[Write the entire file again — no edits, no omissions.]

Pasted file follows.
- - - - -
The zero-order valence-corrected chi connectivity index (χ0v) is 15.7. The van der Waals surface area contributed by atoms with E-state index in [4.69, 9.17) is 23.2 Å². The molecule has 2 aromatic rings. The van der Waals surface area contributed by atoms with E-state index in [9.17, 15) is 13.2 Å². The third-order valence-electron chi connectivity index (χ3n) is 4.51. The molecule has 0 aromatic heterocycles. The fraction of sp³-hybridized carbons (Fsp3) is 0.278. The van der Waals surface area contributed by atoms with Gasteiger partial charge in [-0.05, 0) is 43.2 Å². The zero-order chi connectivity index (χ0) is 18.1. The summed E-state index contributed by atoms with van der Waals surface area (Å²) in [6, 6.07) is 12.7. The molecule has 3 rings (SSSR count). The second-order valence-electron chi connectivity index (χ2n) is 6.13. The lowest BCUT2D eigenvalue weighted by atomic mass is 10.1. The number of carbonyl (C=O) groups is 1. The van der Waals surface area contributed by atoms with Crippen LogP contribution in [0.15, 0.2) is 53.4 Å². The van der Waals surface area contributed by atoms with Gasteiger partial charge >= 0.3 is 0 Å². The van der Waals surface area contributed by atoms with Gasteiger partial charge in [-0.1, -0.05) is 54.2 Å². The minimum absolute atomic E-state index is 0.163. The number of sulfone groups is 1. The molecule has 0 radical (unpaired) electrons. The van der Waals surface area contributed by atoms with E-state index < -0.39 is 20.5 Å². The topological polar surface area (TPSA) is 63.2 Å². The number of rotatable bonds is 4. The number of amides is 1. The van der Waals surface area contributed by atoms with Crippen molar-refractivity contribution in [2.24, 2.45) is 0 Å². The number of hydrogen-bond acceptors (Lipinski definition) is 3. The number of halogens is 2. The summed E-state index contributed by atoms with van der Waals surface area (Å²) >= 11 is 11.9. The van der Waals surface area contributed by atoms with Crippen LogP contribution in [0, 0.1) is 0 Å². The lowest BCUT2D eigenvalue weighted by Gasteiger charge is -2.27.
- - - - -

The zero-order valence-corrected chi connectivity index (χ0v) is 15.7. The van der Waals surface area contributed by atoms with E-state index in [4.69, 9.17) is 23.2 Å². The molecule has 2 aromatic rings. The van der Waals surface area contributed by atoms with E-state index in [9.17, 15) is 13.2 Å². The third-order valence-electron chi connectivity index (χ3n) is 4.51. The molecule has 0 aromatic heterocycles. The fraction of sp³-hybridized carbons (Fsp3) is 0.278. The van der Waals surface area contributed by atoms with Gasteiger partial charge in [-0.05, 0) is 43.2 Å². The zero-order chi connectivity index (χ0) is 18.1. The summed E-state index contributed by atoms with van der Waals surface area (Å²) in [6, 6.07) is 12.7. The molecule has 3 rings (SSSR count). The second-order valence-electron chi connectivity index (χ2n) is 6.13. The lowest BCUT2D eigenvalue weighted by atomic mass is 10.1. The number of carbonyl (C=O) groups is 1. The van der Waals surface area contributed by atoms with Crippen LogP contribution in [0.15, 0.2) is 53.4 Å². The van der Waals surface area contributed by atoms with Gasteiger partial charge >= 0.3 is 0 Å². The van der Waals surface area contributed by atoms with Gasteiger partial charge in [-0.1, -0.05) is 54.2 Å². The minimum absolute atomic E-state index is 0.163. The number of sulfone groups is 1. The molecule has 0 radical (unpaired) electrons. The van der Waals surface area contributed by atoms with E-state index < -0.39 is 20.5 Å². The topological polar surface area (TPSA) is 63.2 Å². The number of rotatable bonds is 4. The number of amides is 1. The van der Waals surface area contributed by atoms with Crippen molar-refractivity contribution in [2.24, 2.45) is 0 Å². The number of hydrogen-bond acceptors (Lipinski definition) is 3. The number of halogens is 2. The summed E-state index contributed by atoms with van der Waals surface area (Å²) >= 11 is 11.9. The van der Waals surface area contributed by atoms with Crippen LogP contribution in [0, 0.1) is 0 Å². The lowest BCUT2D eigenvalue weighted by Gasteiger charge is -2.27.